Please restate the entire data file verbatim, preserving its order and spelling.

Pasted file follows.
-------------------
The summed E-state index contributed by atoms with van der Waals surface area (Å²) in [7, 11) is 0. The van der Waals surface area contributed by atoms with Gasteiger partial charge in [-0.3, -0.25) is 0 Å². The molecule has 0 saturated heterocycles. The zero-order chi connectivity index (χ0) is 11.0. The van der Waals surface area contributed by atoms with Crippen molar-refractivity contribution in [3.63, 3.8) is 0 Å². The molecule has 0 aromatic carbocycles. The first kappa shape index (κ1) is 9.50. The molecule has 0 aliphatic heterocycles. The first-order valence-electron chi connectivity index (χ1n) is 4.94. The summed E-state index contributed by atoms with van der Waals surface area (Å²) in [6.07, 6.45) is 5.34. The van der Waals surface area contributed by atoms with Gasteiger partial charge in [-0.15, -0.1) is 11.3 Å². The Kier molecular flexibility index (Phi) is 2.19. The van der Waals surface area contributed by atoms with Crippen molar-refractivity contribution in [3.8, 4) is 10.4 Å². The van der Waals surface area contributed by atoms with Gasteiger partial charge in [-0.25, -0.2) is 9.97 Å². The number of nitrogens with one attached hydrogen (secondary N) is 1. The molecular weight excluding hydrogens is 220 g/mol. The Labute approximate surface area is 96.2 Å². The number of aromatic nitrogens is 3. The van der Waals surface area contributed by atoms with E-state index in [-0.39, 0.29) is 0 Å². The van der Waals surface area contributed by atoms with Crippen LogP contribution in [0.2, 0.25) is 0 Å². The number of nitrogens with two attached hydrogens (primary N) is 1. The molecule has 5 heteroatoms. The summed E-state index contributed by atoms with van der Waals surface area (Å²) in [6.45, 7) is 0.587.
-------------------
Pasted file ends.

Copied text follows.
The summed E-state index contributed by atoms with van der Waals surface area (Å²) in [7, 11) is 0. The van der Waals surface area contributed by atoms with Gasteiger partial charge in [-0.3, -0.25) is 0 Å². The molecule has 0 saturated heterocycles. The zero-order chi connectivity index (χ0) is 11.0. The van der Waals surface area contributed by atoms with Crippen molar-refractivity contribution in [3.63, 3.8) is 0 Å². The molecule has 0 aromatic carbocycles. The first kappa shape index (κ1) is 9.50. The molecule has 0 aliphatic heterocycles. The first-order valence-electron chi connectivity index (χ1n) is 4.94. The summed E-state index contributed by atoms with van der Waals surface area (Å²) in [6.07, 6.45) is 5.34. The van der Waals surface area contributed by atoms with Gasteiger partial charge in [-0.15, -0.1) is 11.3 Å². The Kier molecular flexibility index (Phi) is 2.19. The van der Waals surface area contributed by atoms with Crippen molar-refractivity contribution in [3.8, 4) is 10.4 Å². The van der Waals surface area contributed by atoms with Gasteiger partial charge in [-0.25, -0.2) is 9.97 Å². The number of nitrogens with one attached hydrogen (secondary N) is 1. The molecular weight excluding hydrogens is 220 g/mol. The Labute approximate surface area is 96.2 Å². The number of aromatic nitrogens is 3. The van der Waals surface area contributed by atoms with E-state index in [-0.39, 0.29) is 0 Å². The van der Waals surface area contributed by atoms with Crippen LogP contribution in [0.2, 0.25) is 0 Å². The number of nitrogens with two attached hydrogens (primary N) is 1. The molecule has 5 heteroatoms. The summed E-state index contributed by atoms with van der Waals surface area (Å²) in [6.45, 7) is 0.587.